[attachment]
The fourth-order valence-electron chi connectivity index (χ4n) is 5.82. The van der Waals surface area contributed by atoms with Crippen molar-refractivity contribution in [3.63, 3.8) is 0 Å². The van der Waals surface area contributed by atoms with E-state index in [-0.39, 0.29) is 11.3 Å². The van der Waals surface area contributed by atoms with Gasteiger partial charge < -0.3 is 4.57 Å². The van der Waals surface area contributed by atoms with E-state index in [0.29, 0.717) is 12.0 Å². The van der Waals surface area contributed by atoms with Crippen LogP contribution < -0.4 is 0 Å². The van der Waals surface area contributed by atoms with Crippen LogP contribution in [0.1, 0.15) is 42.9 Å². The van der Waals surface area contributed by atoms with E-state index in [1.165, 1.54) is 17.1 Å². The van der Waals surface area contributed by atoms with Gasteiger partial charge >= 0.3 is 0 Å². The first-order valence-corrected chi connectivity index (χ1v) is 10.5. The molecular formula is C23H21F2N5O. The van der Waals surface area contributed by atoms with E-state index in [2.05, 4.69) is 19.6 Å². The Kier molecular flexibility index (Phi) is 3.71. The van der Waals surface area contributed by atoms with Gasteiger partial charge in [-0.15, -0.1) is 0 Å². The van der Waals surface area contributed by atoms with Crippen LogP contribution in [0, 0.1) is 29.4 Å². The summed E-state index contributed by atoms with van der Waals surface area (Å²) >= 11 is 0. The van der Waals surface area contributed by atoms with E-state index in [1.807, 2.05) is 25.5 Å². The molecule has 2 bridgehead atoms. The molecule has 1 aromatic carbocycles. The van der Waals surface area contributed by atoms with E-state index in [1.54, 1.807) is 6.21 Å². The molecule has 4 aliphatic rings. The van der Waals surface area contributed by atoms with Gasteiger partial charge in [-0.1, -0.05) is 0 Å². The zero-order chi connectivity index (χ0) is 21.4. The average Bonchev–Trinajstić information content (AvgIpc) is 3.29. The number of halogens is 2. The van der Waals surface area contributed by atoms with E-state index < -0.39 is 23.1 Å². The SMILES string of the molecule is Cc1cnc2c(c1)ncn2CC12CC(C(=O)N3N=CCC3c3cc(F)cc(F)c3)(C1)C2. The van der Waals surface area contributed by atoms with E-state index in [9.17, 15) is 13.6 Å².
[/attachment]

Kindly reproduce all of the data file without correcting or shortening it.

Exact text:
The fourth-order valence-electron chi connectivity index (χ4n) is 5.82. The van der Waals surface area contributed by atoms with Crippen molar-refractivity contribution in [3.63, 3.8) is 0 Å². The van der Waals surface area contributed by atoms with E-state index in [-0.39, 0.29) is 11.3 Å². The van der Waals surface area contributed by atoms with Gasteiger partial charge < -0.3 is 4.57 Å². The van der Waals surface area contributed by atoms with E-state index in [0.29, 0.717) is 12.0 Å². The van der Waals surface area contributed by atoms with Crippen LogP contribution < -0.4 is 0 Å². The van der Waals surface area contributed by atoms with Crippen LogP contribution in [0.1, 0.15) is 42.9 Å². The van der Waals surface area contributed by atoms with E-state index in [1.165, 1.54) is 17.1 Å². The van der Waals surface area contributed by atoms with Gasteiger partial charge >= 0.3 is 0 Å². The first-order valence-corrected chi connectivity index (χ1v) is 10.5. The molecular formula is C23H21F2N5O. The van der Waals surface area contributed by atoms with E-state index in [2.05, 4.69) is 19.6 Å². The Kier molecular flexibility index (Phi) is 3.71. The van der Waals surface area contributed by atoms with Gasteiger partial charge in [-0.15, -0.1) is 0 Å². The van der Waals surface area contributed by atoms with Crippen LogP contribution in [0, 0.1) is 29.4 Å². The summed E-state index contributed by atoms with van der Waals surface area (Å²) >= 11 is 0. The van der Waals surface area contributed by atoms with E-state index in [1.807, 2.05) is 25.5 Å². The molecule has 2 bridgehead atoms. The molecule has 1 aromatic carbocycles. The van der Waals surface area contributed by atoms with E-state index in [1.54, 1.807) is 6.21 Å². The molecule has 4 aliphatic rings. The van der Waals surface area contributed by atoms with Gasteiger partial charge in [-0.1, -0.05) is 0 Å². The zero-order chi connectivity index (χ0) is 21.4. The average Bonchev–Trinajstić information content (AvgIpc) is 3.29. The number of halogens is 2. The van der Waals surface area contributed by atoms with E-state index < -0.39 is 23.1 Å². The SMILES string of the molecule is Cc1cnc2c(c1)ncn2CC12CC(C(=O)N3N=CCC3c3cc(F)cc(F)c3)(C1)C2. The van der Waals surface area contributed by atoms with E-state index in [9.17, 15) is 13.6 Å².